5. Share your travel experiences – While we can’t all be UN ambassadors or government leaders, our shared experiences have the opportunity to touch the lives of each person we tell. If our stories change one person whose life then changes another and so on, then one-by-one we can make a real difference in the lives of people as we bridge the culture gap around the world.
Travel can change the world
After the death of Osama bin Laden, many people reacted in a variety of ways. However, bin Laden’s death showed us how travel can change the world. And as the gaping wounds of multiculturalism conflicts and immigration lead to death and destruction through wars, genocide, and terrorism, it’s time to make a difference once again.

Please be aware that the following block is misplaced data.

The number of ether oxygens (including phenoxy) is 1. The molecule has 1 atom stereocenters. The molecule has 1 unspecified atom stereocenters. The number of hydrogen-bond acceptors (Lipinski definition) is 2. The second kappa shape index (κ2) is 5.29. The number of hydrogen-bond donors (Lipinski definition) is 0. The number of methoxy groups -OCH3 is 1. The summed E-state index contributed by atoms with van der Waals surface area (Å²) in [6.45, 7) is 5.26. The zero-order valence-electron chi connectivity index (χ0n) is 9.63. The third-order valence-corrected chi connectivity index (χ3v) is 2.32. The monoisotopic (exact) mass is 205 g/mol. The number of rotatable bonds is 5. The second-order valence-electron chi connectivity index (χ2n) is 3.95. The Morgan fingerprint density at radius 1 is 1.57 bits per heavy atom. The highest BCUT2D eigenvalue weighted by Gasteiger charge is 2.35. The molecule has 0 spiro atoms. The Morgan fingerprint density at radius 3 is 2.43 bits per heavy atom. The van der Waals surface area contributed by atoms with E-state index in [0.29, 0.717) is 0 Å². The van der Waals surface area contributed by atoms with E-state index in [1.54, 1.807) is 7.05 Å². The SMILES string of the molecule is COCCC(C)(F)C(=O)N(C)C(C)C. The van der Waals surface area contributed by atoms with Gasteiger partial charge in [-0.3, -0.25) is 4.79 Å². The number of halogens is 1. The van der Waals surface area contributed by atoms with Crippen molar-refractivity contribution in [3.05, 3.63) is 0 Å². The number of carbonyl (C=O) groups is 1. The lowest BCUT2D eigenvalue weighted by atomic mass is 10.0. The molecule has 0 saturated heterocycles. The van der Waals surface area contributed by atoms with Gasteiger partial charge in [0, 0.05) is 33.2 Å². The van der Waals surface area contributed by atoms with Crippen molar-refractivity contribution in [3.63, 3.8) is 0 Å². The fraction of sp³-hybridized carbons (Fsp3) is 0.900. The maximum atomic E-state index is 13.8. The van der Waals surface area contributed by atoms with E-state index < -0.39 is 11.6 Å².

While we live in a world that is built on a global economy, the cultures and ethnic groups of the human race are dealing with multiple currencies with poor exchange rates.
The bombings in Norway and the terrorist attacks on 9/11 aren’t our biggest threats. While multiculturalism and immigration are good things, the time has come to raise the curtain and see what’s going on behind the scenes. Let’s lower the temperature on this cultural cuisine and let the taste of life explode in our mouths as we delight in its flavor.
What ideas do you have about travel, multiculturalism, immigration, and terrorism that can help bring us closer together?